This case study by Dr Sophie Frost forms part of the University of Leicester’s One by One project aimed at building digital literacy and confidence in museums. Sophie worked with Royal Pavilion and Museums, Brighton and Hove to explore ways to develop digital courage within the service.
What was the thinking that got you started?
How can we develop digital confidence in the museum workforce and empower greater personal storytelling around its collection using technology?
Why was this important to the museum?
Kevin Bacon, Digital Manager at Royal Pavilion and Museums Brighton and Hove (RPM) was seeking to develop a more coherent approach to social media that better captured the mission, vision and civic role of the service across Brighton and Hove, as it prepared itself for the future.
RPM is a five-site museum service comprising the Royal Pavilion, Brighton Museum, Hove Museum, the Booth Museum and Preston Manor. The question was important in the light of RPM’s change, in April 2020, from operating under local council jurisdiction to forming an independent trust. This gives the organisation more freedom over how it manages its online presence, especially in the use of social media. Social media is referred to here in the broadest sense – from the evergreen to the ephemeral; from long-form content such as blogs, podcasts and online website articles to more transient and short-lived posts made via Twitter, Facebook, YouTube or Instagram.
What did you do to implement this?
RPM worked with Sophie over a 10-month period. She began by having conversations with different staff across all five sites, which revealed some of the conditions affecting social media aspirations in the organisation. The most common challenges described were:
- A lack of time and funds to upskill current staff and volunteers or to hire in the right people.
- A lack of consistent support from senior leadership. Reasons for this included fear of undermining the city council and a reluctance to overhaul current social media approaches.
- A workforce of whom roughly 50 per cent did not feel particularly confident with social media and who expressed concern about its privacy and ethics.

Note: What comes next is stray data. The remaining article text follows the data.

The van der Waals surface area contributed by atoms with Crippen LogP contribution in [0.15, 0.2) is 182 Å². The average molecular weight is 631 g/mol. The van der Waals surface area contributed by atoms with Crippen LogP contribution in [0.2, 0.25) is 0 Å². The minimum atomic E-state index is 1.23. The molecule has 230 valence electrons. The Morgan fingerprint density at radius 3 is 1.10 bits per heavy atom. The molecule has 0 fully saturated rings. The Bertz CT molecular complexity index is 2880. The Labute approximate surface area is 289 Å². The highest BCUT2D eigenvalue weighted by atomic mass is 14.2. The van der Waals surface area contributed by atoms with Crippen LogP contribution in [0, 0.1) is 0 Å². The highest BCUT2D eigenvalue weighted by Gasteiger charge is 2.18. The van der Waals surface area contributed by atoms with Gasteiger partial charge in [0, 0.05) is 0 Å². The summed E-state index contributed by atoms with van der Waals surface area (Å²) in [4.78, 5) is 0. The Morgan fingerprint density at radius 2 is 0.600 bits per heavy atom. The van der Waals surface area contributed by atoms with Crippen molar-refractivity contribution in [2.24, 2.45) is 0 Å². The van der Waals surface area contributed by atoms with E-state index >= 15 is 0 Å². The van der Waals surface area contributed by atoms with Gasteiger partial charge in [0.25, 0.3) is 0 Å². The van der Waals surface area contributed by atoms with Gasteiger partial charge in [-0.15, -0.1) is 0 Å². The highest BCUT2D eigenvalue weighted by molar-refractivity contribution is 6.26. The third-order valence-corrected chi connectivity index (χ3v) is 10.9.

Based on these conversations, Sophie reframed Kevin’s original question as two separate but interlinked questions:
- How might we develop digital confidence in the museum workforce?
- How might we empower greater personal storytelling around its collection using technology?
Sophie wanted to experiment with developing a consensus-based approach to digital at RPM, with decisions formulated by museum people as a group, instead of decisions feeling like they were top-down, from one individual or from a separate team or ‘silo’.
With the museum service, she devised an approach aimed at showing how museum people’s needs and aspirations for digital can be met at their own level, without needing the intervention of advanced technology or large-scale organisational change. The idea of ‘digital courage’ was developed from ‘digital confidence’. Courage was felt to be a more empowering and collective term, more consistent with RPM’s collaborative and community-driven working practices. See ‘further reading’ below for more on this.
RPM trialled a ‘courageous’ approach to social media, allowing each individual to react to their particular situation by adopting a context-based and values-led attitude. This involved empowering employees in digital storytelling across the service’s five sites, culminating in two main outcomes:
- The development of a consensus-based social media blueprint for the organisation, paving the way for the future of social media at RPM as they move to an independent trust.
- A staff-led podcast series entitled Voices of the Royal Pavilion and Museums which tells stories about the objects, collections and buildings of RPM through the voices of the museum staff and volunteers themselves.
These two outcomes responded specifically to each of the two separate questions originally posed.
In order to respond to the first question – How might we develop digital courage in the museum workforce? – Sophie set out to develop a Social Media Blueprint for RPM by inviting staff and volunteers to a series of social media workshops which acted as safe spaces in which they could express concerns, share ideas, and collectively develop a new organisational approach to social media.
Formulating a blueprint can not only provide a coherent and holistic strategy for social media that all staff are happy with, but it can extend and build openness and enthusiasm for social media and how it relates to both individual and organisational storytelling. It can galvanise museum people around the organisation’s mission and vision and help them to feel more closely affiliated with its values. At the same time, it can increase awareness of different digital capabilities existing within the workforce.